Reality Check - No doubt Nora Aunor fits the role of Rosario to a T. Vilma will be out of cast as the provinciana in a Japanese occupation in 1976 if the director remained to be Mario O’Harra. In the case of Nora Aunor playing Amanda Bartolome in Dekada, she is capable of playing the role of the mother in the Marcos society but clearly it will not be as commercially successful given her series of unsuccessful comebacks.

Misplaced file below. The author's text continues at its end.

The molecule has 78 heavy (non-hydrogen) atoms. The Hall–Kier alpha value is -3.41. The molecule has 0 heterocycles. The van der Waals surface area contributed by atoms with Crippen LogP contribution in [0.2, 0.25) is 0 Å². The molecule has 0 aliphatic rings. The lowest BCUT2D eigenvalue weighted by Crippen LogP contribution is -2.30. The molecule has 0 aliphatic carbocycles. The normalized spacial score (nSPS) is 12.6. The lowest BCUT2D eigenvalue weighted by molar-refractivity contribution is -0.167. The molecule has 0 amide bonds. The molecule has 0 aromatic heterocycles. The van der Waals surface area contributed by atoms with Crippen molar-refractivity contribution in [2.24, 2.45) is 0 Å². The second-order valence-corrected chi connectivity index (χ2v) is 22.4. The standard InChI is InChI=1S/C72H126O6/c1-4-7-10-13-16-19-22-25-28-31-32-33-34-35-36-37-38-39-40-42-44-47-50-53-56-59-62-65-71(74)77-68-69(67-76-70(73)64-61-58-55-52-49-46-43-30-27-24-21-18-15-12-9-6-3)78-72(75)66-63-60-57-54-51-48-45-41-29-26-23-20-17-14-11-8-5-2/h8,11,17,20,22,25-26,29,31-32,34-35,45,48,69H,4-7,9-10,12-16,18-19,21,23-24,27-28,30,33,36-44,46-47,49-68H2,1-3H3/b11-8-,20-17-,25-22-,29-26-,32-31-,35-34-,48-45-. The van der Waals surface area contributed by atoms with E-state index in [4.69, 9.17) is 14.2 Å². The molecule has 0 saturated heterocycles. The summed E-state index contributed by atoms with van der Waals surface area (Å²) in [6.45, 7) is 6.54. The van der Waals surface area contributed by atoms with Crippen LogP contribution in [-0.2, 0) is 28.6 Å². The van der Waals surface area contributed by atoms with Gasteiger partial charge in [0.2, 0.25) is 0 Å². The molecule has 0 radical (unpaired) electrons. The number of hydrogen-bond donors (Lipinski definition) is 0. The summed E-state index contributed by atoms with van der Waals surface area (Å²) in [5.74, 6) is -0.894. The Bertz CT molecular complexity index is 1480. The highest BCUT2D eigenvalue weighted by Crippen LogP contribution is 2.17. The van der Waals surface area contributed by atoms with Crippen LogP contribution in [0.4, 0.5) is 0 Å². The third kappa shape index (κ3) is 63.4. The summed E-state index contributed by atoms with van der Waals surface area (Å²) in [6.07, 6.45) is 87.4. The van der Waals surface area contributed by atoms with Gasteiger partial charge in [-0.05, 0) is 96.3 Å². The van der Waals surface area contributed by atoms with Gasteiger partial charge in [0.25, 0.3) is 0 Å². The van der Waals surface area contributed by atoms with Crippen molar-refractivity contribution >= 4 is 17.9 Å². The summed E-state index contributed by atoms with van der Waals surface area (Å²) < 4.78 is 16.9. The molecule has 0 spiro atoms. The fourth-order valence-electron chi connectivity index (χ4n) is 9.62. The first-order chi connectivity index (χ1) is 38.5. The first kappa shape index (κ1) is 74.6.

Pahiram Ng Isang Umaga VS Bona - The intention of Nora Aunor to prove that she is a fine actress continued as she produced projects that can showcase her talent under her own NV productions. And in 1980, “Bona” was conceptualized by director Lino Brocka, producer Aunor and writer Cenen Ramos. It was entered at the 1980 Metro Manila Film Festival together with another Aunor starrer, the soap operatic, Kung Ako’y Iiwan Mo surprisingly directed by Laurice Guillen. Nora’s performance in Bona assured her supporters a win as festival best actress but she left empty handed as the trophy goes to, not to her rival Vilma Santos but to Amy Austria in Marilou Diaz Abaya’s dramatic film, Brutal. The defeat didn’t discouraged her supporters particularly Brocka who brought the film to the 1981 Cannes and received numerous positive reviews. Nestor U. Torre on his Philippines Daily Express review titled “Obsession” in 1981 described “Bona” as: “…a story of obsession, the tragedy of the fan turned fanatic. It delves into what causes an otherwise sensible girl to throw discretion and self-respect to the wind to serve her beloved.” An accurate description. Torre added: “…Clearly, Brocka, Aunor and writer Cenen Ramos know the phenomenon whereof they speak. The intimate knowledge makes for a film that rings true both for the expert in abnormal psychology and for the ga-ga movie fan reliving his dream and high nightmare in the audience… In the end, the nasty man announces that he’s leaving the country with his latest and wealthiest inamorata. Bona, who has taken all the shit he’s casually thrown her way, can take no more. She kills the bastard. In the process, she has hopefully killed her insane obsession for him. Or maybe she has also killed herself…What a story!…” Strangely enough, Torre wasn’t convinced with Aunor’s performance. He pointed out: “…the best performance in “bona” is turned in, not by Nora Aunor in the title role, but by Phillip Salvador as the bit player who is her idol, her nemesis, and her obsession. Nora is all over the place and gives the role everything she’s got…Trouble is, she is too intelligent for her part. Obsession is born of emotional weakness, a psychological vacuum that the idol is idealized into filling. As Aunor portrays her on screen, Bona is too sensible and savvy a woman to make this act of self-delusion plausible. She is also a mite too old for the role. Granted, there are “diehard-fans in their fifties and sixties, but the character of Bona, as written. Is clearly intended for a young girl (She is supposed to be still a student, for one thing). The character’s innocence would account for much of her naiveté, and Nora does manage the Naïve but, but it feels a little forced. On the other hand, the fact that he, too is no longer a spring chicken helps Salvador in his portrayal of the trying-hard bit player who is destined to be a has-been even before he has been anything at all. His age makes the character even more pathetic. Salvador has a perfect feel for the bit player’s braggadocio in public, his private fears, his dimwitted dreams and his casual cruelty. Stardom is his own obsession, and his failure to achieve it consumes him as much as her failure to possess him consumes Bona in the end. I’m surprised that Salvador didn’t win the Best Actor award at the Metro Film fest last month (so what else is new?)…” So According to Torre, Aunor was too old for the role and didn’t look innocent for the role the required naivety and innocence.